Moore drives her son, Michael, from Fayetteville to Raleigh every day so he can go to Moorehead School for the Blind.
She says she is concerned it may be turned into an outreach program instead of a full-time school.
"That means I will home school my own child," Moore said.
"We gave the Legislature, as part of this plan, four options to consider," Office of Education Services Director Dwight Pearson said.
Pearson is responsible for the state's special needs schools and for suggesting ways to save money.
His options include closing one or two of the schools and consolidating them into one program.
"I think the important thing here is there wasn't an option to discontinue the residential schools," Pearson said.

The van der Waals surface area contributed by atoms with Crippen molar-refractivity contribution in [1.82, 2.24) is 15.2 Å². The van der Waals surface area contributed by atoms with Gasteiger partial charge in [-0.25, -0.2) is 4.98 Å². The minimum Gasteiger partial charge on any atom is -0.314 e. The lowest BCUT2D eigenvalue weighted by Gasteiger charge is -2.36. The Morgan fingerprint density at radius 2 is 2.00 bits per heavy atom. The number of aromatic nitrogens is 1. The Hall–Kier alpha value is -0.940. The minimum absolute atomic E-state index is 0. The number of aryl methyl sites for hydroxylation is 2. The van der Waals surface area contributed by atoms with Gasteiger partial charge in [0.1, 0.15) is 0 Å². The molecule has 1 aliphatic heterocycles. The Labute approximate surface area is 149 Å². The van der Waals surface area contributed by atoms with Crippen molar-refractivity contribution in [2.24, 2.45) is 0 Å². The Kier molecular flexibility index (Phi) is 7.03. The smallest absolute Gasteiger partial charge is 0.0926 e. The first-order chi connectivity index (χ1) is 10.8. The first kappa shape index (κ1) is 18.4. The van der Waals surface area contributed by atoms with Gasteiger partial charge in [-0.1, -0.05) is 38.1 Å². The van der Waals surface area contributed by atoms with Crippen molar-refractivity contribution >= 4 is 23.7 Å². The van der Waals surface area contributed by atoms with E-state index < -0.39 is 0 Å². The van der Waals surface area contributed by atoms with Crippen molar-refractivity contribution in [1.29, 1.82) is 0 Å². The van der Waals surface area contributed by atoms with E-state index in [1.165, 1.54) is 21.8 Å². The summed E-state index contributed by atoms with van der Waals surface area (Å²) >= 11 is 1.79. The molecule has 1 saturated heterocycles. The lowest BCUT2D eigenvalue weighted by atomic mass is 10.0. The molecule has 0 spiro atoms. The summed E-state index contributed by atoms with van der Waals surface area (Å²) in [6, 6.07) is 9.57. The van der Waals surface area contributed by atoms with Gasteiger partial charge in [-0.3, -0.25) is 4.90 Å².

But parents and advocates say kids are already feeling the squeeze of budget cuts.
"Before the elementary, middle and high school kids were all in separate buildings," Rudy Croom with the Wilson School for the Deaf said. "Now, they're all together in one building."
Croom works at the Wilson School for the Deaf, where staffers were recently offered less pay in order to keep their jobs.
Pearson says there are fewer than 300 kids in the three residential special needs schools in the state. And part of the need for cuts is to make sure there's enough money to go around.
But advocates say those are the kids easiest to target.
"If you're not going to make, 'normal kids' do this, why are you making these kids," Advocate for the Blind Lusi Radford said.
The issue has all played out before, but advocates say this year is different, because the cuts suggested cuts run deeper than ever.
To see the options that are on the table, click here to view the full report